Democrat Harry R. Hughes was endorsed for governor of Maryland yesterday by three major newspapers while the Democratic challenger in the 8th Congressional District, Michael Barnes, won an endorsement that he predicted would result in his election Nov. 7 over incumbent Rep. Newton 1. Steers (R.-Md.)

Hughes was picked over Republican nominee J. Glenn Beall by The Washington Post, Baltimore Sun and Baltimore News-American, in editorials published yesterday.

All three newspapers praised both men but said the nod should go to Hughes because of his greater experience in state government.

The Sun called Hughes "a man of integrity, political independence and wide government experience." It said that "what really distinguishes the two men is their records of public service. Mr. Beall was a work-a-day legislator and senator (in Washington)" while Hughes, during 16 years in the state legislature, was "the major legislative craftsmen of Maryland's current tax and education-aid structures." Hughes would better understand and have more influence with the Democratic-controlled General Assembly, The Sun said.

The rival News-American said both Hughes and Beall would bring to state government "honesty and efficiency" but it said Hughes is "better equipped specifically for the job because 23 of his 50 years has been in continuous training" as a state legislator or administrator.

The Post said "it's not an easy choice>" but "on balance, we think (Hughes) is better attuned than Mr. Beall to the financial and administrative problems that we believe will pose the toughest tests for the next governor of Maryland."

Barnes was endorsed by The Post, which said that freshman Congress-man Steers had "disappointed us" by supporting "the Kemp-Roth tax-cut extravaganza" and "has squandered his time and energy in a flurry of small projects and press releases."

At a luncheon meeting with reporters and editors of The Post last week, Barnes said that The Post's endorsement "would determine who wins." He credited Steers' victory two years ago to an endorsement from The Post, and while Barnes decried such influence, he said "in a race this close, it will be the difference."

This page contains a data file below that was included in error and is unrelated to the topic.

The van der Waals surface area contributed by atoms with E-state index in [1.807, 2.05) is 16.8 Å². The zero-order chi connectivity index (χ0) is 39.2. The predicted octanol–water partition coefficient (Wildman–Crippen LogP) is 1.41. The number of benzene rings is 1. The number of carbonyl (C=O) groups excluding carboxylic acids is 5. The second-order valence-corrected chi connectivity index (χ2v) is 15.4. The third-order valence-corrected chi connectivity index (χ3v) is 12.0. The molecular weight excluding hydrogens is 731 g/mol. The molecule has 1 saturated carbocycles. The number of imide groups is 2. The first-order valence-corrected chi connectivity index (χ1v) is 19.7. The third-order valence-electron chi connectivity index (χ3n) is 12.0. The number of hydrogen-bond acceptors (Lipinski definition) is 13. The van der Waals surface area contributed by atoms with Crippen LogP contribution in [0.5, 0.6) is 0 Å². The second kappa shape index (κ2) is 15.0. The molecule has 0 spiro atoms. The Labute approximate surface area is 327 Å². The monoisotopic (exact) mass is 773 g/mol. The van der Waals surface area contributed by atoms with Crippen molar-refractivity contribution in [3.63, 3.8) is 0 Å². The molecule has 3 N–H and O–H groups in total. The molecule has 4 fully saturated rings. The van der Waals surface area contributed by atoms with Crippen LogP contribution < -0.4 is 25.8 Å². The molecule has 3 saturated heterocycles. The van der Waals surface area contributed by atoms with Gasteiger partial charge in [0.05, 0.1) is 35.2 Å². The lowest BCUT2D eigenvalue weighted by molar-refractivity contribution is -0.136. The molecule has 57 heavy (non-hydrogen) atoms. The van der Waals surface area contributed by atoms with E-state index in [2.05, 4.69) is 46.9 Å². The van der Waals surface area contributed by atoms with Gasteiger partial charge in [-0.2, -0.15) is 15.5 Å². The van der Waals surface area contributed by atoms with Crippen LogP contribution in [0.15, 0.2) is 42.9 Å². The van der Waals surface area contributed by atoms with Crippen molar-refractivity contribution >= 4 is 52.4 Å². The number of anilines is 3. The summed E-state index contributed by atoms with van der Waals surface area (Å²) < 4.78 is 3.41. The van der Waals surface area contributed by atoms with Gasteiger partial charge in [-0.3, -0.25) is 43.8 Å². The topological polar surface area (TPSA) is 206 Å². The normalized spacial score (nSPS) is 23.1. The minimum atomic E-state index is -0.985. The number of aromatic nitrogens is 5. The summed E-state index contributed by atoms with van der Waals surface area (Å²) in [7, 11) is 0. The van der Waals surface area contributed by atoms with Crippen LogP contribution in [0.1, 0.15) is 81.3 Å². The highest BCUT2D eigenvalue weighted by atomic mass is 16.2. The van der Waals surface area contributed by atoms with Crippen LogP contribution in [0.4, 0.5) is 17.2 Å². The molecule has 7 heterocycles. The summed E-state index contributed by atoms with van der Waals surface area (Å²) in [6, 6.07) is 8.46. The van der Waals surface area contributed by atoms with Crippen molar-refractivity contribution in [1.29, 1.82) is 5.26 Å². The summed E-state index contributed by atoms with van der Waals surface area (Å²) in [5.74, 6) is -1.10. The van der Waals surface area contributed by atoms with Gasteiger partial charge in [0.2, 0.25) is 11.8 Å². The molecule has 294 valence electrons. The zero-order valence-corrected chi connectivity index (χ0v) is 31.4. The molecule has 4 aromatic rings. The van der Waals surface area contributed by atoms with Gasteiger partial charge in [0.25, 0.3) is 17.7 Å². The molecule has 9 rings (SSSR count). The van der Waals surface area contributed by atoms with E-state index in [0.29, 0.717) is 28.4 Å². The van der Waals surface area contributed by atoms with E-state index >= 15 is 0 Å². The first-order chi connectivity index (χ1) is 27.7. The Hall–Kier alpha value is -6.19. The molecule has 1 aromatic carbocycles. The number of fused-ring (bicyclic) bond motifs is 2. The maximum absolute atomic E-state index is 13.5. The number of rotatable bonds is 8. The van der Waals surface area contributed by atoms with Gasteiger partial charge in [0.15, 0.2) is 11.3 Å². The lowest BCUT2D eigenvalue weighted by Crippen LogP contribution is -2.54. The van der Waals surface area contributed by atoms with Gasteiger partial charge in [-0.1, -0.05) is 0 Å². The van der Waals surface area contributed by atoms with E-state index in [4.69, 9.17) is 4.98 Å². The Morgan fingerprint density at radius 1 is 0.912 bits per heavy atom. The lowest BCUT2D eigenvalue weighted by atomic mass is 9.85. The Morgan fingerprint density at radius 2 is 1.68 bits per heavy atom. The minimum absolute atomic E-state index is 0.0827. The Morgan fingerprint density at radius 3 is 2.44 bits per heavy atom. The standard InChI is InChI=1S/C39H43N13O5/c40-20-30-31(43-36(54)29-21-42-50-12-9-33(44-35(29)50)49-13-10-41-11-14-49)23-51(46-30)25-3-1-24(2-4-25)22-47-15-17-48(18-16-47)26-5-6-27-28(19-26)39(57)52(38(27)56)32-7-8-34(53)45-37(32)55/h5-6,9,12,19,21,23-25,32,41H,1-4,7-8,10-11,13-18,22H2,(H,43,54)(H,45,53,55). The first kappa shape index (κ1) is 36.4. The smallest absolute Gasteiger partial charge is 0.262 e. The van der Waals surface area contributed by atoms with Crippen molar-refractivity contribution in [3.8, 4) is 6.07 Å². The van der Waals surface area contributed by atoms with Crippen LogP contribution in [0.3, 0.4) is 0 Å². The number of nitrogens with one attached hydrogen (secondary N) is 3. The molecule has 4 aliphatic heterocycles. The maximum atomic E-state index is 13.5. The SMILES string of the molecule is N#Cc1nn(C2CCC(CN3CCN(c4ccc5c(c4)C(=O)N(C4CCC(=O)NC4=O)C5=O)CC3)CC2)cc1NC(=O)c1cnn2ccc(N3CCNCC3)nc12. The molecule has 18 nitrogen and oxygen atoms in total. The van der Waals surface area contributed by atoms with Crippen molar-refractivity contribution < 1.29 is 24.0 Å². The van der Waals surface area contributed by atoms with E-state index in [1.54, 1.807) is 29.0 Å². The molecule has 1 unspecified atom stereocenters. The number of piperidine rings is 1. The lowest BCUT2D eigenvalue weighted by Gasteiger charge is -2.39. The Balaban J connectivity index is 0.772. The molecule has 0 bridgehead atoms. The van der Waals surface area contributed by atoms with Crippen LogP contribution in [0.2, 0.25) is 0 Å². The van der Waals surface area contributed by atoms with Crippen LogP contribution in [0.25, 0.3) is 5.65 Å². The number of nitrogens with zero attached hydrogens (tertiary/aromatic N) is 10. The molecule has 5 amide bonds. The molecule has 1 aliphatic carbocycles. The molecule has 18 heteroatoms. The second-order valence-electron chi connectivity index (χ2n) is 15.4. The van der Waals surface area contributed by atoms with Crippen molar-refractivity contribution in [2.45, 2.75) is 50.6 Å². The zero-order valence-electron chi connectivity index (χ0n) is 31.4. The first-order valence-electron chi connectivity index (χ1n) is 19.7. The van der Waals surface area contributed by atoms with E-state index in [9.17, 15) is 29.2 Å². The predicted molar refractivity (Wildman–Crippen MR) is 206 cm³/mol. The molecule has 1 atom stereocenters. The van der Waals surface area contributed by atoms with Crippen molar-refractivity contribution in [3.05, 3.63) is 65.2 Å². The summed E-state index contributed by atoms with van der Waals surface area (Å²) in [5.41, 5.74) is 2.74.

Yesterday, Barnes was ecstatic, saying the editorial had had "an incredible impact already." Volunteers making telephone calls had detected "a clear shift" to Barnes among previously undecided voters who had read the editorial, he said.

Steers could take some solace from an endorsement by The Sun yesterday, although it is not widely circulated in Montgomery County. The Sun also praised Barnes, but said "he will have future opportunities for public service. Mr Steers is the better choice now."

In other congressional races in Maryland. The Sun and The Post both endorsed Rep. Gladys Noon Spellman (D-Md.) in the 5th District and Beverly R. Byron to succeed her late husband. Rep. Goodloe E. Byron (D-Md.) in the 6th.

In the 4th District, The Sun picked Democratic challenger Sue Ward over Rep. Marjorie S. Holt (R-Md.). The Sun wrote that Hold "has not grown in three terms as she should have. Her conservatism is small-minded and narrow." Ward, who earlier was endorsed by The Baltimore Evening Sun, is "a challenger with a wealth of civic and social work experience (who) brings a refreshing mix of concerns for fiscal prudence and human need."

The Post said "we're stuck, we suspect" with Holt," "an attractive Democrat . . . has been unable to mobilize much of a campaign."

In the Holt-Ward contest, challenger Ward told a Democratic unity breakfast in Anne Arundel County yesterday that she had hand-delivered a letter to Holt in which she complained that Holt has been making statements about her that are "not correct."

Ward said Holt had misquoted her in interviews last week with The Post and The Sun.